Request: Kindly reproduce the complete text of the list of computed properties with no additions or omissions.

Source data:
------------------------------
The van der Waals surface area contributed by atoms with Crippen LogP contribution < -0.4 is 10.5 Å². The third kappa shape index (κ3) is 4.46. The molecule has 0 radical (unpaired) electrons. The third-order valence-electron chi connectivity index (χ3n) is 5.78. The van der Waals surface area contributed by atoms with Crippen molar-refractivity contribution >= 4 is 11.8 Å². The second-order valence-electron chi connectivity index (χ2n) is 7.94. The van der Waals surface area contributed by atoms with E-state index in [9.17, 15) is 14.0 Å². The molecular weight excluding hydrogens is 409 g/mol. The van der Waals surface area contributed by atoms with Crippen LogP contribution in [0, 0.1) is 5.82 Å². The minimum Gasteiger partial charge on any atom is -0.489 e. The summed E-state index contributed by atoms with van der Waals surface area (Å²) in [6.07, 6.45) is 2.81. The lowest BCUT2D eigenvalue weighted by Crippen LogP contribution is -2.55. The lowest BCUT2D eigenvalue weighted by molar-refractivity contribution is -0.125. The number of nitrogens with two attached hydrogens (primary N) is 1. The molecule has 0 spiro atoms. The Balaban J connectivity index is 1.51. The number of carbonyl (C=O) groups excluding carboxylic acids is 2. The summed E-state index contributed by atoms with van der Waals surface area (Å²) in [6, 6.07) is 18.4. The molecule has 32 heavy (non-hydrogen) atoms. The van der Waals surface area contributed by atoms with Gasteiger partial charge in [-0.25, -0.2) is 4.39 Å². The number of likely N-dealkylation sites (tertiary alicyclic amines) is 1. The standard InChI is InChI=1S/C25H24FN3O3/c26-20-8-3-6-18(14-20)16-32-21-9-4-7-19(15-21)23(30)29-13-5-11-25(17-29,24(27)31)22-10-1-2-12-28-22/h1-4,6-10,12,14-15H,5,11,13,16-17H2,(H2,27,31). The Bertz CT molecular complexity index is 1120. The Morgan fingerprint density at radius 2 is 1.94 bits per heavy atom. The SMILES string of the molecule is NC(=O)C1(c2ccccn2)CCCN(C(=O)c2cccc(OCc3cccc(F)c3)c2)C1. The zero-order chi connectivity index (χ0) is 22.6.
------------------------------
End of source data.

The van der Waals surface area contributed by atoms with Crippen LogP contribution < -0.4 is 10.5 Å². The third kappa shape index (κ3) is 4.46. The molecule has 0 radical (unpaired) electrons. The third-order valence-electron chi connectivity index (χ3n) is 5.78. The van der Waals surface area contributed by atoms with Crippen molar-refractivity contribution >= 4 is 11.8 Å². The second-order valence-electron chi connectivity index (χ2n) is 7.94. The van der Waals surface area contributed by atoms with E-state index in [9.17, 15) is 14.0 Å². The molecular weight excluding hydrogens is 409 g/mol. The van der Waals surface area contributed by atoms with Crippen LogP contribution in [0, 0.1) is 5.82 Å². The minimum Gasteiger partial charge on any atom is -0.489 e. The summed E-state index contributed by atoms with van der Waals surface area (Å²) in [6.07, 6.45) is 2.81. The lowest BCUT2D eigenvalue weighted by Crippen LogP contribution is -2.55. The lowest BCUT2D eigenvalue weighted by molar-refractivity contribution is -0.125. The number of nitrogens with two attached hydrogens (primary N) is 1. The molecule has 0 spiro atoms. The Balaban J connectivity index is 1.51. The number of carbonyl (C=O) groups excluding carboxylic acids is 2. The summed E-state index contributed by atoms with van der Waals surface area (Å²) in [6, 6.07) is 18.4. The molecule has 32 heavy (non-hydrogen) atoms. The van der Waals surface area contributed by atoms with Gasteiger partial charge in [-0.25, -0.2) is 4.39 Å². The number of likely N-dealkylation sites (tertiary alicyclic amines) is 1. The standard InChI is InChI=1S/C25H24FN3O3/c26-20-8-3-6-18(14-20)16-32-21-9-4-7-19(15-21)23(30)29-13-5-11-25(17-29,24(27)31)22-10-1-2-12-28-22/h1-4,6-10,12,14-15H,5,11,13,16-17H2,(H2,27,31). The Bertz CT molecular complexity index is 1120. The Morgan fingerprint density at radius 2 is 1.94 bits per heavy atom. The SMILES string of the molecule is NC(=O)C1(c2ccccn2)CCCN(C(=O)c2cccc(OCc3cccc(F)c3)c2)C1. The zero-order chi connectivity index (χ0) is 22.6.